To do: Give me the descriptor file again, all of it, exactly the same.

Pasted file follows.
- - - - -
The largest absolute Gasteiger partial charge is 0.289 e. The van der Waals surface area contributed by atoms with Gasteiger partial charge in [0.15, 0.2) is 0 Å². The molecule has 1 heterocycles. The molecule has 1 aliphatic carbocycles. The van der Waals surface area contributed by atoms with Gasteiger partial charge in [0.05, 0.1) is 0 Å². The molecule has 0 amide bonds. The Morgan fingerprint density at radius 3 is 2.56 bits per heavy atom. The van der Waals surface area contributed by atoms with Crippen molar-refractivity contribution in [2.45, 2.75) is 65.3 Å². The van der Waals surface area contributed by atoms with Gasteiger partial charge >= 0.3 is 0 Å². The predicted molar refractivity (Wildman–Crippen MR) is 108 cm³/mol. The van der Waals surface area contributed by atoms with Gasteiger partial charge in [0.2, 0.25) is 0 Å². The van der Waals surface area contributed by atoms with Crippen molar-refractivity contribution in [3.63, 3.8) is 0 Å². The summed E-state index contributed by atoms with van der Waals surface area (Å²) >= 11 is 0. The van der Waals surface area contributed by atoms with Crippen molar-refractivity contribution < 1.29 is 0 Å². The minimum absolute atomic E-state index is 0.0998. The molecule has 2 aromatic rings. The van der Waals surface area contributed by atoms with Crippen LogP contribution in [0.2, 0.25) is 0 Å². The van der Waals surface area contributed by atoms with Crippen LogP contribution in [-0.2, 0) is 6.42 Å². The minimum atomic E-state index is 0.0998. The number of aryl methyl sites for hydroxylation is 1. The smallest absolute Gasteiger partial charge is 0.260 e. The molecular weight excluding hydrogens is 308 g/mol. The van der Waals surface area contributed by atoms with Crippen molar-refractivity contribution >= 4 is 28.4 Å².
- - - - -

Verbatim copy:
The largest absolute Gasteiger partial charge is 0.289 e. The van der Waals surface area contributed by atoms with Gasteiger partial charge in [0.15, 0.2) is 0 Å². The molecule has 1 heterocycles. The molecule has 1 aliphatic carbocycles. The van der Waals surface area contributed by atoms with Gasteiger partial charge in [0.05, 0.1) is 0 Å². The molecule has 0 amide bonds. The Morgan fingerprint density at radius 3 is 2.56 bits per heavy atom. The van der Waals surface area contributed by atoms with Crippen molar-refractivity contribution in [2.45, 2.75) is 65.3 Å². The van der Waals surface area contributed by atoms with Gasteiger partial charge >= 0.3 is 0 Å². The predicted molar refractivity (Wildman–Crippen MR) is 108 cm³/mol. The van der Waals surface area contributed by atoms with Gasteiger partial charge in [0.2, 0.25) is 0 Å². The van der Waals surface area contributed by atoms with Crippen molar-refractivity contribution in [3.63, 3.8) is 0 Å². The summed E-state index contributed by atoms with van der Waals surface area (Å²) >= 11 is 0. The van der Waals surface area contributed by atoms with Crippen molar-refractivity contribution < 1.29 is 0 Å². The minimum absolute atomic E-state index is 0.0998. The molecule has 2 aromatic rings. The van der Waals surface area contributed by atoms with Crippen LogP contribution in [0.2, 0.25) is 0 Å². The van der Waals surface area contributed by atoms with Crippen LogP contribution in [-0.2, 0) is 6.42 Å². The minimum atomic E-state index is 0.0998. The number of aryl methyl sites for hydroxylation is 1. The smallest absolute Gasteiger partial charge is 0.260 e. The molecular weight excluding hydrogens is 308 g/mol. The van der Waals surface area contributed by atoms with Crippen molar-refractivity contribution >= 4 is 28.4 Å².